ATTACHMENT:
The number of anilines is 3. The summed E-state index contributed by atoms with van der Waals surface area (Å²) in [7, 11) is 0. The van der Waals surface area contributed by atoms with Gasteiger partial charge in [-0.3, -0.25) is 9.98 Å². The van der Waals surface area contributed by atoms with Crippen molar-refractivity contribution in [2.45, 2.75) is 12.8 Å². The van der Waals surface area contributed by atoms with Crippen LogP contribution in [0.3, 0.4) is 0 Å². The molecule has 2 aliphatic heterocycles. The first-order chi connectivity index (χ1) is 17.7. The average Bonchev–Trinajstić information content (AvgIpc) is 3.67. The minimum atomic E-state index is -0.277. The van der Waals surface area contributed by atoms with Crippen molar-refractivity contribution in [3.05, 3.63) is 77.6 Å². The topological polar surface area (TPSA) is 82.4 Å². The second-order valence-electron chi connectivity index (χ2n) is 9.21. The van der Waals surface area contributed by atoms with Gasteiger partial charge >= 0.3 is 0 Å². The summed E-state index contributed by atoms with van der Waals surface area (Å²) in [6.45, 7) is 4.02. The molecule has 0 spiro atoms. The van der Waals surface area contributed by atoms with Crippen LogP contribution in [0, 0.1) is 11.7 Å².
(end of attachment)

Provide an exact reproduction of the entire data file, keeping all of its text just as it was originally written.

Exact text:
The number of anilines is 3. The summed E-state index contributed by atoms with van der Waals surface area (Å²) in [7, 11) is 0. The van der Waals surface area contributed by atoms with Gasteiger partial charge in [-0.3, -0.25) is 9.98 Å². The van der Waals surface area contributed by atoms with Crippen molar-refractivity contribution in [2.45, 2.75) is 12.8 Å². The van der Waals surface area contributed by atoms with Crippen LogP contribution in [0.3, 0.4) is 0 Å². The molecule has 2 aliphatic heterocycles. The first-order chi connectivity index (χ1) is 17.7. The average Bonchev–Trinajstić information content (AvgIpc) is 3.67. The minimum atomic E-state index is -0.277. The van der Waals surface area contributed by atoms with Crippen molar-refractivity contribution in [3.05, 3.63) is 77.6 Å². The topological polar surface area (TPSA) is 82.4 Å². The second-order valence-electron chi connectivity index (χ2n) is 9.21. The van der Waals surface area contributed by atoms with Gasteiger partial charge >= 0.3 is 0 Å². The summed E-state index contributed by atoms with van der Waals surface area (Å²) in [6.45, 7) is 4.02. The molecule has 0 spiro atoms. The van der Waals surface area contributed by atoms with Crippen LogP contribution in [0, 0.1) is 11.7 Å².